Funny, though: I’ll remember this movie with affection, but I suspect I’ll remember that dark moment a lot longer….


THE DAY OF THE JACKAL. Universal Pictures, 1973. Based on the book by Frederick Forsyth. Edward Fox as the Jackal, Michel Lonsdale as Deputy Commissioner Claude Lebel, Adrien Cayla-Legrand as President Charles de Gaulle. Director: Fred Zinnemann.

   For a captivating thriller/police procedural, The Day of the Jackal also manages to keep the viewer at a safe distance. Unlike some movies in that genre that succeed mainly due to propelling the viewer straight into the action, the semi-documentary feel of the film allows for a sense of detachment on the part of the audience. But this does not mean that the film is not compelling and deeply engrossing.

   Directed by Fred Zinnemann (High Noon), this British-French production is one of the better political thrillers adapted to film from a best selling novel. Indeed, it’s the film’s very mechanical approach, due in large part to brilliant editing by Ralph Kemplen (who won a BAFTA for his work), which makes this cinematic adaptation of Frederick Forsyth’s a superb work of 1970s commercial cinema.

   Edward Fox, then a largely unknown British actor, portrays the eponymous Jackal, a high priced assassin-for-hire. He has been hired by renegade members of the OAS, a coterie of right-wing French nationalists who blame President Charles de Gaulle for allowing France to lose possession of Algeria. They have hired the Jackal to assassinate De Gaulle. Much of the film centers upon the Jackal’s movement through various European countries as he plans his act of violence, acquires a specially made rifle for the occasion, and assumes various identities along the way. That is one part of the story and is very much part of the thriller genre.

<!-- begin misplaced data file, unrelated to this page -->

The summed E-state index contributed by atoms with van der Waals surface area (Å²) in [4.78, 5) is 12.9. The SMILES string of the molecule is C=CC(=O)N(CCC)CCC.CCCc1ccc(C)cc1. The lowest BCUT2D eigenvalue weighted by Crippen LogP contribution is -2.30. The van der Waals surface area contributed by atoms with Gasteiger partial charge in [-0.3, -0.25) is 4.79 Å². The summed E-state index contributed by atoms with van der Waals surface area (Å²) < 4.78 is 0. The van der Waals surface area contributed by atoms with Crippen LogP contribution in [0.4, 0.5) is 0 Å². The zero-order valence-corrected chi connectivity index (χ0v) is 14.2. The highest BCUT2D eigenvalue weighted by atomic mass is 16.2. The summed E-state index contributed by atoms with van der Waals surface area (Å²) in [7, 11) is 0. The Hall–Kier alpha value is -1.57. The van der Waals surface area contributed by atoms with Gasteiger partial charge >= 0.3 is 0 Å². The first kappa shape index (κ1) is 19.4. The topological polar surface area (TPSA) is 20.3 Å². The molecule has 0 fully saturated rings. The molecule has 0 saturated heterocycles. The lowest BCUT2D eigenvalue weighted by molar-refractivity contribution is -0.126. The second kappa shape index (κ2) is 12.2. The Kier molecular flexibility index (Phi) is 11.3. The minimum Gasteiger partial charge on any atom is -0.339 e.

The other part, which is a police procedural, follows the French authorities as they attempt to both discern the identity of the Jackal and to stop him from killing the French president. Leading the investigation is the determined, if somewhat emotionally distant Deputy Commissioner Claude Lebel (Michel Lonsdale) who is nothing if not methodical. Lonsdale, who many American viewers will remember as Hugo Drax in Moonraker (1979), is nearly flawless in his portrayal of the unflappable policeman who trusts no one.

   A final word about the movie: the Jackal is a ruthless, heartless, and cold calculating killer who is more than willing to employ violence to stop anyone who gets in his way. Zinnemann chose to film many of the scenes in which the Jackal kills so that the viewer actually doesn’t see the killing, at least not the brutality of it. Instead of shielding the audience from the Jackal’s ruthlessness, however, this aesthetic choice – one that fans of films noir will be quite familiar with – only serves to heighten it.


THE LONE WOLF SPY HUNT. Columbia, 1939. Warren William (Michael Lanyard), Ida Lupino, Rita Hayworth, Virginia Weidler, Ralph Morgan. Screenplay by Jonathan Latimer, based on the novel Red Masquerade (Doubleday, 1921) by Louis Joseph Vance. Director: Peter Godfrey. Shown at Cinevent 26, Columbus OH, May 1994.